Seen in Jeonju

Land of Scarecrows (2008)

6th November 2009

land of scarecrows“First the children will become sick. Then the hospitals will be overflowing with the dying. You should leave here now, ” intoned the old man.  No, he is not a prophet of doom stirring up fear of swine flu.  He is the homeless old man who pops up from time to time in the film Land of Scarecrows, rather dark movie with a ray of hope in an unexpected place from director No Kyeong-tae (Last Dining Table). 

The story focuses on three main characters struggling to find that hope in a land where the clams they find are rotting, insects appearing out of season and dying in mass, and something horrible is contaminating the water.  The first one we meet is Ji-yeong aka Ji-seok.  Ji-yeong is confused sexually. Born a woman, Ji-yeong is convinced that she is a man trapped in a woman’s body and believes her problems stems from growing up near a landfill which screwed up her hormones.  We meet her on her way to the Philippines where, in her Ji-seok persona, she is part of a ‘tour’ group selecting Filipina brides. Although she/he decides not to participate at the last minute,  she winds up meeting the second member of the cast.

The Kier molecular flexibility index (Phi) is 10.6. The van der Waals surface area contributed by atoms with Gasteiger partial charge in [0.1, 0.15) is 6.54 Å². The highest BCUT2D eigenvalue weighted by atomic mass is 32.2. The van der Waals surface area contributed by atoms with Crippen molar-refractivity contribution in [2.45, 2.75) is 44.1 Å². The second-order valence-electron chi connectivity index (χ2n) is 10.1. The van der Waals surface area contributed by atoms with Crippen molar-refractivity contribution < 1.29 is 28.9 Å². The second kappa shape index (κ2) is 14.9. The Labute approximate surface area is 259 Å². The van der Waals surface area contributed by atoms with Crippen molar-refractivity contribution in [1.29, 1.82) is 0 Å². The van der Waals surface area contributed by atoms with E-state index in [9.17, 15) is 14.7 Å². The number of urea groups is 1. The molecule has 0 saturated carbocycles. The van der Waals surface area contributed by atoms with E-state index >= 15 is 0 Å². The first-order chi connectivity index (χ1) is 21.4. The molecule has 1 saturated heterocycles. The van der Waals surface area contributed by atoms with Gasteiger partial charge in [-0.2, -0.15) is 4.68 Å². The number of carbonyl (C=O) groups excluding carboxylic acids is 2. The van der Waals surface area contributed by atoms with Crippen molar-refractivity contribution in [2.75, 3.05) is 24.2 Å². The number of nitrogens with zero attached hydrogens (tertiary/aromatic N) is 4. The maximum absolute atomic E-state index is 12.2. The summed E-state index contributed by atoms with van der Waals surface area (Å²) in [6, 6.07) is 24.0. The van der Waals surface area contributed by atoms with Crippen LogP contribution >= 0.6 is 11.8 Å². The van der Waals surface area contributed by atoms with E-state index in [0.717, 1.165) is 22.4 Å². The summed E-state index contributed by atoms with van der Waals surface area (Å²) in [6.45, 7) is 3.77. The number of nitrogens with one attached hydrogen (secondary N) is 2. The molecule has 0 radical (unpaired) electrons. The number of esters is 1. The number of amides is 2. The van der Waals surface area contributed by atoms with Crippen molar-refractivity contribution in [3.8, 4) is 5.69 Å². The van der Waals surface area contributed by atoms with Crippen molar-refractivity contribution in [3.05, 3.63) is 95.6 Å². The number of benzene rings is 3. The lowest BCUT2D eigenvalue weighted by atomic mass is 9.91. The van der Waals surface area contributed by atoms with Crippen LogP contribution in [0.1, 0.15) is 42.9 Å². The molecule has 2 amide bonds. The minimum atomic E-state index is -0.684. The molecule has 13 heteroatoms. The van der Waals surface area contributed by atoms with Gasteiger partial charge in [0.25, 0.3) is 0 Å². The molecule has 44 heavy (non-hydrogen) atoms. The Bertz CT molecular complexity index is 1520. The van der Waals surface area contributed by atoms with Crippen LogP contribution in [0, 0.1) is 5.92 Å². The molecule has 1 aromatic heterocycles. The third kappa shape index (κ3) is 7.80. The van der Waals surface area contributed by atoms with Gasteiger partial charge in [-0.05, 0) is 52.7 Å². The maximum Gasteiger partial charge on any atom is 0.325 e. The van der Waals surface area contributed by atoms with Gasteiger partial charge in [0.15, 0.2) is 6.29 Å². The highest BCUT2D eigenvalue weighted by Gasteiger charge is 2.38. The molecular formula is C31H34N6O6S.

Rain Lopez is a woman growing up in poverty in the Philippines. She picks through garbage to eke out a living while she holds on to her single dream.  She has been swept up by the romance and opulance of Korean dramas and dreams of marrying a sensative, handsome, wealthy Korean man.  She joins a company that arranges marriages and which promises her that she will “meet her Korean prince.”  Unfortunately, most of the candidates that come through fall far short of expectations.  When Ji-seok proves himself to be much more sensative than any of the men she met so far, knows that he is the man for her and takes steps to join him in the squalid little home.

If he knew of her plans, the third member of the cast might try to dissuade her.  He is Loi Tan, a young man who was adopted when he was six by a Korean couple while they were travelling in the Philippines.  They raised him as their son— at least that is what they tell him and what he would like to believe.  In truth, he was more like unpaid labor and, when they are finally tired of him, they simply let him go.

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